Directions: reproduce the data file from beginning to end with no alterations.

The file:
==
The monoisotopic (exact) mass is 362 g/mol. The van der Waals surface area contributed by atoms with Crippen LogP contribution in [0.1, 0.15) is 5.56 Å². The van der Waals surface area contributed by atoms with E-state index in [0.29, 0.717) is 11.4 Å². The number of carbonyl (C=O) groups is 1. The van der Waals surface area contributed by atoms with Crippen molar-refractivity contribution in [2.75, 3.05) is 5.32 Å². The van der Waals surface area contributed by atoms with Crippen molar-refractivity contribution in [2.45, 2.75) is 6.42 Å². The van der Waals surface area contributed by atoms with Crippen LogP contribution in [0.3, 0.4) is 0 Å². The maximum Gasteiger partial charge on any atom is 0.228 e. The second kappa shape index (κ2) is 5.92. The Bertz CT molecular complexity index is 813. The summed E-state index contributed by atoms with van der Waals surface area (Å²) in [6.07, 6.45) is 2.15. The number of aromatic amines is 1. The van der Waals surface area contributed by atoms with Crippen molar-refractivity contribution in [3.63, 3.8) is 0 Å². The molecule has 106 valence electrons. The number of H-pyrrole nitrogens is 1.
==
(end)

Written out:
The monoisotopic (exact) mass is 362 g/mol. The van der Waals surface area contributed by atoms with Crippen LogP contribution in [0.1, 0.15) is 5.56 Å². The van der Waals surface area contributed by atoms with E-state index in [0.29, 0.717) is 11.4 Å². The number of carbonyl (C=O) groups is 1. The van der Waals surface area contributed by atoms with Crippen molar-refractivity contribution in [2.75, 3.05) is 5.32 Å². The van der Waals surface area contributed by atoms with Crippen molar-refractivity contribution in [2.45, 2.75) is 6.42 Å². The van der Waals surface area contributed by atoms with Crippen LogP contribution in [0.3, 0.4) is 0 Å². The maximum Gasteiger partial charge on any atom is 0.228 e. The second kappa shape index (κ2) is 5.92. The Bertz CT molecular complexity index is 813. The summed E-state index contributed by atoms with van der Waals surface area (Å²) in [6.07, 6.45) is 2.15. The number of aromatic amines is 1. The van der Waals surface area contributed by atoms with Crippen molar-refractivity contribution in [3.63, 3.8) is 0 Å². The molecule has 106 valence electrons. The number of H-pyrrole nitrogens is 1.